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A Sense of Self - An analysis on National Identity in Hong Kong

Tobias, Berglund (2015) ACET35
Centre for East and South-East Asian Studies, Lund University
Abstract
In the aftermath of the public protests now known as the “Umbrella Revolution”, many Hongkongers struggle to renegotiate what it means to be “Chinese”. Previous agreements about universal suffrage and political autonomy in Hong Kong, as outlined in the “One Country, Two System”-policy, now appear like broken promises. This thesis asks the question whether the Umbrella Revolution has changed the understanding of “Chineseness”, and if a contradiction has emerged between Chinese- and Hong Kong identity. The issue of national identity is explored using (1) micro-theories on self and identity drawn from social psychology, (2) macro-level theories on nationalism, and (3) a theory on group psychology called social identity theory. Based on... (More)
In the aftermath of the public protests now known as the “Umbrella Revolution”, many Hongkongers struggle to renegotiate what it means to be “Chinese”. Previous agreements about universal suffrage and political autonomy in Hong Kong, as outlined in the “One Country, Two System”-policy, now appear like broken promises. This thesis asks the question whether the Umbrella Revolution has changed the understanding of “Chineseness”, and if a contradiction has emerged between Chinese- and Hong Kong identity. The issue of national identity is explored using (1) micro-theories on self and identity drawn from social psychology, (2) macro-level theories on nationalism, and (3) a theory on group psychology called social identity theory. Based on qualitative interviews with Hongkongers, this paper concludes that the vagueness of “Chinese-ness” leads to contradictions in how individuals talk about their identities. The contradictions are expressed (1) between the notion as an ethnic marker versus a territorial identity, and (2) in the argument that “Chineseness” is both primordial and historically-based yet also politically constructed. This provides support to the idea that identities are situationally constructed but also multiple. (Less)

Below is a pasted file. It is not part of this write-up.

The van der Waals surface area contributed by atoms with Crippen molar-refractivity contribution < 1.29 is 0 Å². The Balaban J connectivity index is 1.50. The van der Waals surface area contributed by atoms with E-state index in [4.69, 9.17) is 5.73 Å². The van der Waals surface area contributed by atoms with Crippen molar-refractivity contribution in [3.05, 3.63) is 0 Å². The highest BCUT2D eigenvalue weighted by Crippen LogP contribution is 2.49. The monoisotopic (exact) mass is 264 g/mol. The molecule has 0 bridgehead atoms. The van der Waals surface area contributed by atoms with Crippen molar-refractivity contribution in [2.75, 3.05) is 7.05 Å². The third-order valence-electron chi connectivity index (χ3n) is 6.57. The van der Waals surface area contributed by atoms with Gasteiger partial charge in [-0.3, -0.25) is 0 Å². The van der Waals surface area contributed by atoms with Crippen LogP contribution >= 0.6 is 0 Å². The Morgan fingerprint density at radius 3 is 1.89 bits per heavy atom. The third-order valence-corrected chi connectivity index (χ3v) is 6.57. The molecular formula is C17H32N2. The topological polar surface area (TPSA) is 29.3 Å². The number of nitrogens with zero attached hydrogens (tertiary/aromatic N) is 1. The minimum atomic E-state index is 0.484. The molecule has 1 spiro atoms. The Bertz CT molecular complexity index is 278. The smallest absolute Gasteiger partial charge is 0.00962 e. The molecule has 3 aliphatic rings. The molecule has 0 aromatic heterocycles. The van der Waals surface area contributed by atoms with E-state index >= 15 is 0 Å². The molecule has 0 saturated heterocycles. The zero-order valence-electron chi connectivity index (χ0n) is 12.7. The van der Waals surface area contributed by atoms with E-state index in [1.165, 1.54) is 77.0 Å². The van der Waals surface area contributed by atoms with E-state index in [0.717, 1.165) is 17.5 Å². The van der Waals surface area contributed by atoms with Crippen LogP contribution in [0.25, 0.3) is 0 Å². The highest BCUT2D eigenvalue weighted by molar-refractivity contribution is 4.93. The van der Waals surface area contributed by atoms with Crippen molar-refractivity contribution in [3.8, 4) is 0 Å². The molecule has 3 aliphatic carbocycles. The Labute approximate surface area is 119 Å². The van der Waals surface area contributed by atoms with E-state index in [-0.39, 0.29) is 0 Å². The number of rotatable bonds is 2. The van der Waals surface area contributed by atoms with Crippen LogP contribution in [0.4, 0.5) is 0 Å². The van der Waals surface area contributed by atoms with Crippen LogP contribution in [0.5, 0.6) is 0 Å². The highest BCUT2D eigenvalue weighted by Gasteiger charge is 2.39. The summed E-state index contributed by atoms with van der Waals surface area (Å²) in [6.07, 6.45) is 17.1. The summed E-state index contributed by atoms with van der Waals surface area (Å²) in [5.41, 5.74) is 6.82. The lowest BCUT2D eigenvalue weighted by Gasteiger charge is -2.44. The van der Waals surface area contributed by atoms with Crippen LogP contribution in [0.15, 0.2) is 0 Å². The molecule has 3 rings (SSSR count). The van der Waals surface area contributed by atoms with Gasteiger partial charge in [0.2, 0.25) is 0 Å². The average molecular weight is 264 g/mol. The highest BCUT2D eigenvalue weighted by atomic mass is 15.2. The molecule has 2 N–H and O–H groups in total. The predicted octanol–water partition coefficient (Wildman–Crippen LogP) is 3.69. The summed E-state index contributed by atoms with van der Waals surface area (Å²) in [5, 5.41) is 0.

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author
Tobias, Berglund
supervisor
organization
course
ACET35
year
type
H2 - Master's Degree (Two Years)
subject
keywords
the Umbrella Revolution., China, Hong Kong, social psychology, nationalism, social identity theory, National identity
language
English
id
7764274
date added to LUP
2015-08-19 11:58:06
date last changed
2015-08-19 11:58:06
@misc{7764274,
  abstract     = {In the aftermath of the public protests now known as the “Umbrella Revolution”, many Hongkongers struggle to renegotiate what it means to be “Chinese”. Previous agreements about universal suffrage and political autonomy in Hong Kong, as outlined in the “One Country, Two System”-policy, now appear like broken promises. This thesis asks the question whether the Umbrella Revolution has changed the understanding of “Chineseness”, and if a contradiction has emerged between Chinese- and Hong Kong identity. The issue of national identity is explored using (1) micro-theories on self and identity drawn from social psychology, (2) macro-level theories on nationalism, and (3) a theory on group psychology called social identity theory. Based on qualitative interviews with Hongkongers, this paper concludes that the vagueness of “Chinese-ness” leads to contradictions in how individuals talk about their identities. The contradictions are expressed (1) between the notion as an ethnic marker versus a territorial identity, and (2) in the argument that “Chineseness” is both primordial and historically-based yet also politically constructed. This provides support to the idea that identities are situationally constructed but also multiple.},
  author       = {Tobias, Berglund},
  keyword      = {the Umbrella Revolution.,China,Hong Kong,social psychology,nationalism,social identity theory,National identity},
  language     = {eng},
  note         = {Student Paper},
  title        = {A Sense of Self - An analysis on National Identity in Hong Kong},
  year         = {2015},
}